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The Relationship between Gray Matter Quantitative MRI and Disability in Secondary Progressive Multiple Sclerosis

  • René-Maxime Gracien ,

    Affiliations Department of Neurology, Goethe University, Frankfurt/Main, Germany, Brain Imaging Center, Goethe University, Frankfurt/Main, Germany

  • Alina Jurcoane,

    Affiliations Department of Neuroradiology, Goethe University, Frankfurt/Main, Germany, Brain Imaging Center, Goethe University, Frankfurt/Main, Germany

  • Marlies Wagner,

    Affiliations Department of Neuroradiology, Goethe University, Frankfurt/Main, Germany, Brain Imaging Center, Goethe University, Frankfurt/Main, Germany

  • Sarah C. Reitz,

    Affiliations Department of Neurology, Goethe University, Frankfurt/Main, Germany, Brain Imaging Center, Goethe University, Frankfurt/Main, Germany

  • Christoph Mayer,

    Affiliation Department of Neurology, Goethe University, Frankfurt/Main, Germany

  • Steffen Volz,

    Affiliation Brain Imaging Center, Goethe University, Frankfurt/Main, Germany

  • Stephanie-Michelle Hof,

    Affiliations Department of Neurology, Goethe University, Frankfurt/Main, Germany, Brain Imaging Center, Goethe University, Frankfurt/Main, Germany

  • Vinzenz Fleischer,

    Affiliations Department of Neurology, Johannes Gutenberg University, Mainz, Germany, Neuroimaging Center (NIC) of the Focus Program Translational Neuroscience (FTN), Johannes Gutenberg-University, Mainz, Germany

  • Amgad Droby,

    Affiliations Department of Neurology, Johannes Gutenberg University, Mainz, Germany, Neuroimaging Center (NIC) of the Focus Program Translational Neuroscience (FTN), Johannes Gutenberg-University, Mainz, Germany

  • Helmuth Steinmetz,

    Affiliation Department of Neurology, Goethe University, Frankfurt/Main, Germany

  • Frauke Zipp,

    Affiliations Department of Neurology, Johannes Gutenberg University, Mainz, Germany, Neuroimaging Center (NIC) of the Focus Program Translational Neuroscience (FTN), Johannes Gutenberg-University, Mainz, Germany

  • Elke Hattingen,

    Affiliations Department of Neuroradiology, Goethe University, Frankfurt/Main, Germany, Brain Imaging Center, Goethe University, Frankfurt/Main, Germany

  • Ralf Deichmann,

    Affiliation Brain Imaging Center, Goethe University, Frankfurt/Main, Germany

  • Johannes C. Klein

    Affiliations Department of Neurology, Goethe University, Frankfurt/Main, Germany, Brain Imaging Center, Goethe University, Frankfurt/Main, Germany, Nuffield Department of Clinical Neurosciences, University of Oxford, Oxford, United Kingdom



In secondary progressive Multiple Sclerosis (SPMS), global neurodegeneration as a driver of disability gains importance in comparison to focal inflammatory processes. However, clinical MRI does not visualize changes of tissue composition outside MS lesions. This quantitative MRI (qMRI) study investigated cortical and deep gray matter (GM) proton density (PD) values and T1 relaxation times to explore their potential to assess neuronal damage and its relationship to clinical disability in SPMS.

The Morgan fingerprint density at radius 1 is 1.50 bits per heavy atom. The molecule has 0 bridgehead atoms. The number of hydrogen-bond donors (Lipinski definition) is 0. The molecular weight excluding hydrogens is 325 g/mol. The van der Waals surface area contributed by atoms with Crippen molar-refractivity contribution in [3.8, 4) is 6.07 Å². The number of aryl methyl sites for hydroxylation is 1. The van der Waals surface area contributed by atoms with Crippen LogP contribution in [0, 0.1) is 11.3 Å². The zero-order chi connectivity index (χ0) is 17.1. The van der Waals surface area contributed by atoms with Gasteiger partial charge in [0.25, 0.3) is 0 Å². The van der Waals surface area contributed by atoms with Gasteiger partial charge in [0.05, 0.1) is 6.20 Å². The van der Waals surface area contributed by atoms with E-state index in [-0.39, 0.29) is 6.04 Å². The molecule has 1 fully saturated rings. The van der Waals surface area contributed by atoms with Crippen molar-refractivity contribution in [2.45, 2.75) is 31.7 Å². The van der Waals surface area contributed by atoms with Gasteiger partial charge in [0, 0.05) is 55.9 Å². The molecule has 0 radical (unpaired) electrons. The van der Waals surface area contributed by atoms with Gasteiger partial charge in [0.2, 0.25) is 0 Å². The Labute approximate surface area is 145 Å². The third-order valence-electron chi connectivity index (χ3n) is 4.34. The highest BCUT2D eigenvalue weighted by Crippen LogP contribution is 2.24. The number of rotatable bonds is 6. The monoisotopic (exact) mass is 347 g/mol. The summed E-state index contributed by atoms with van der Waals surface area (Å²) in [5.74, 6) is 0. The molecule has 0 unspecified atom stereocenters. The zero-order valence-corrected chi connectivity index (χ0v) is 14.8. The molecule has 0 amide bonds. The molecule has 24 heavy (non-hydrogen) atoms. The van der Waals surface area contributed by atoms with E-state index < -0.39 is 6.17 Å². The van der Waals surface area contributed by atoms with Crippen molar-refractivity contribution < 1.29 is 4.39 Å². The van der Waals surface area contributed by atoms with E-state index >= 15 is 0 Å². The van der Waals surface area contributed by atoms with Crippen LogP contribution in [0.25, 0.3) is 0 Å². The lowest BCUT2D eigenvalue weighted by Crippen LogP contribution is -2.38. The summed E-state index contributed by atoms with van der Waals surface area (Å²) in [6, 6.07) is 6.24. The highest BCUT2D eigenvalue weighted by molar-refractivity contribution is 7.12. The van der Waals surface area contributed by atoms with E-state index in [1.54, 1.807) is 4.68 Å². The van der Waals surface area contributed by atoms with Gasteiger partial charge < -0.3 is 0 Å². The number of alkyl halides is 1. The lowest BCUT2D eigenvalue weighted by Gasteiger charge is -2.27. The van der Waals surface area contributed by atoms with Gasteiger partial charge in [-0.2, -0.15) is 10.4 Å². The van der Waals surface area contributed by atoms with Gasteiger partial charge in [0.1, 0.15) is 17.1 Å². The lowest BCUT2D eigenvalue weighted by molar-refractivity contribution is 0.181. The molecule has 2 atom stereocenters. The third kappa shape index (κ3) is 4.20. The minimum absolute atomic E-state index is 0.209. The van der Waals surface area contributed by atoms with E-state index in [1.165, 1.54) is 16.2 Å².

Materials and Methods

11 SPMS patients underwent quantitative T1 and PD mapping. Parameter values across the cerebral cortex and deep GM structures were compared with 11 healthy controls, and correlation with disability was investigated for regions exhibiting significant group differences.


PD was increased in the whole GM, cerebral cortex, thalamus, putamen and pallidum. PD correlated with disability in the whole GM, cerebral cortex, putamen and pallidum. T1 relaxation time was prolonged and correlated with disability in the whole GM and cerebral cortex.


Our study suggests that the qMRI parameters GM PD (which likely indicates replacement of neural tissue with water) and cortical T1 (which reflects cortical damage including and beyond increased water content) are promising qMRI candidates for the assessment of disease status, and are related to disability in SPMS.


MS is an immune-mediated chronic disease of the CNS. The diagnosis and treatment of MS is based on clinical observations and supported by MRI [1]. As WM lesions are the most prominent MS-related pathology, MS was initially considered to be primarily a WM disease. However, more recent histopathological and MRI findings have demonstrated extensive gray matter (GM) involvement in MS [2]. In routine clinical practice, conventional MRI contrasts are the basis for diagnosis and evaluating lesion load, also identifying new lesions in longitudinal investigations [3]. Unfortunately, the association between clinical disability and conventional radiological findings is poor [4].

The transition to secondary progression is important clinically, because therapy options are limited for this phase. Importantly, the transition to Secondary Progressive Multiple Sclerosis (SPMS) can be delayed by disease modifying therapy [5]. In SPMS, diffuse inflammation accompanied by a widespread neurodegenerative component resulting in global axonal loss seems to become more prominent than in relapsing-remitting MS (RRMS), and is thought to be the primary cause of disability progression in SPMS [68]. At this stage of the disease, an intact blood brain barrier is thought to compartmentalize inflammation within the CNS, which might explain the low effectiveness of most of the current therapies [8]. Diffuse microstructural changes in GM, caused by global inflammation and neurodegeneration, are not visible on routine clinical MRI. Therefore, as opposed to relapsing-remitting MS, the monitoring of SPMS patients is primarily based on clinical measurements. Changes of tissue composition in GM, where this pathology actually takes place, cannot be assessed directly with conventional MRI.